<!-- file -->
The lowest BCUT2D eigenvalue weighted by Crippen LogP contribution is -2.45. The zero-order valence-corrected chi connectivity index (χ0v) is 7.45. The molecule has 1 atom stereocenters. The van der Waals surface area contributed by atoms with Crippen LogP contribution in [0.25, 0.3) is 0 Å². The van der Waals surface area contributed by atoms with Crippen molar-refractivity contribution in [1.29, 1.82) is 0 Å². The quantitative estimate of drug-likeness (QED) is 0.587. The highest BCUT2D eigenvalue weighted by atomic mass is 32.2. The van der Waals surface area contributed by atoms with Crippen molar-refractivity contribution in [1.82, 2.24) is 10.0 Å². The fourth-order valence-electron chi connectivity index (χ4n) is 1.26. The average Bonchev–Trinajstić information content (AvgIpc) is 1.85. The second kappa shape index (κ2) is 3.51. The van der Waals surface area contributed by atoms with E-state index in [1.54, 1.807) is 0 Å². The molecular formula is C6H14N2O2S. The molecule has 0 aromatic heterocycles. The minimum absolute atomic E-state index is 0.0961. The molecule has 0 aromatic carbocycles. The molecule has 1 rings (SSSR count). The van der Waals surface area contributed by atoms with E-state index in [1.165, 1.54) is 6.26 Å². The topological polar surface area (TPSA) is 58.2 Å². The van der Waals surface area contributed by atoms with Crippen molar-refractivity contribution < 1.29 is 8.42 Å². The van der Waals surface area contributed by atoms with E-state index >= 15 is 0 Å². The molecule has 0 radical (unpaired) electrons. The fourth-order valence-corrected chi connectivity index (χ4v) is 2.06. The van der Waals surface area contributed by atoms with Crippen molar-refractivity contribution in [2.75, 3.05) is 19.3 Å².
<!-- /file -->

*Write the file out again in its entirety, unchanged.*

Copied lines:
The lowest BCUT2D eigenvalue weighted by Crippen LogP contribution is -2.45. The zero-order valence-corrected chi connectivity index (χ0v) is 7.45. The molecule has 1 atom stereocenters. The van der Waals surface area contributed by atoms with Crippen LogP contribution in [0.25, 0.3) is 0 Å². The van der Waals surface area contributed by atoms with Crippen molar-refractivity contribution in [1.29, 1.82) is 0 Å². The quantitative estimate of drug-likeness (QED) is 0.587. The highest BCUT2D eigenvalue weighted by atomic mass is 32.2. The van der Waals surface area contributed by atoms with Crippen molar-refractivity contribution in [1.82, 2.24) is 10.0 Å². The fourth-order valence-electron chi connectivity index (χ4n) is 1.26. The average Bonchev–Trinajstić information content (AvgIpc) is 1.85. The second kappa shape index (κ2) is 3.51. The van der Waals surface area contributed by atoms with E-state index in [1.54, 1.807) is 0 Å². The molecular formula is C6H14N2O2S. The molecule has 0 aromatic heterocycles. The minimum absolute atomic E-state index is 0.0961. The molecule has 0 aromatic carbocycles. The molecule has 1 rings (SSSR count). The van der Waals surface area contributed by atoms with E-state index in [1.165, 1.54) is 6.26 Å². The topological polar surface area (TPSA) is 58.2 Å². The van der Waals surface area contributed by atoms with Crippen molar-refractivity contribution < 1.29 is 8.42 Å². The van der Waals surface area contributed by atoms with E-state index >= 15 is 0 Å². The molecule has 0 radical (unpaired) electrons. The fourth-order valence-corrected chi connectivity index (χ4v) is 2.06. The van der Waals surface area contributed by atoms with Crippen molar-refractivity contribution in [2.75, 3.05) is 19.3 Å².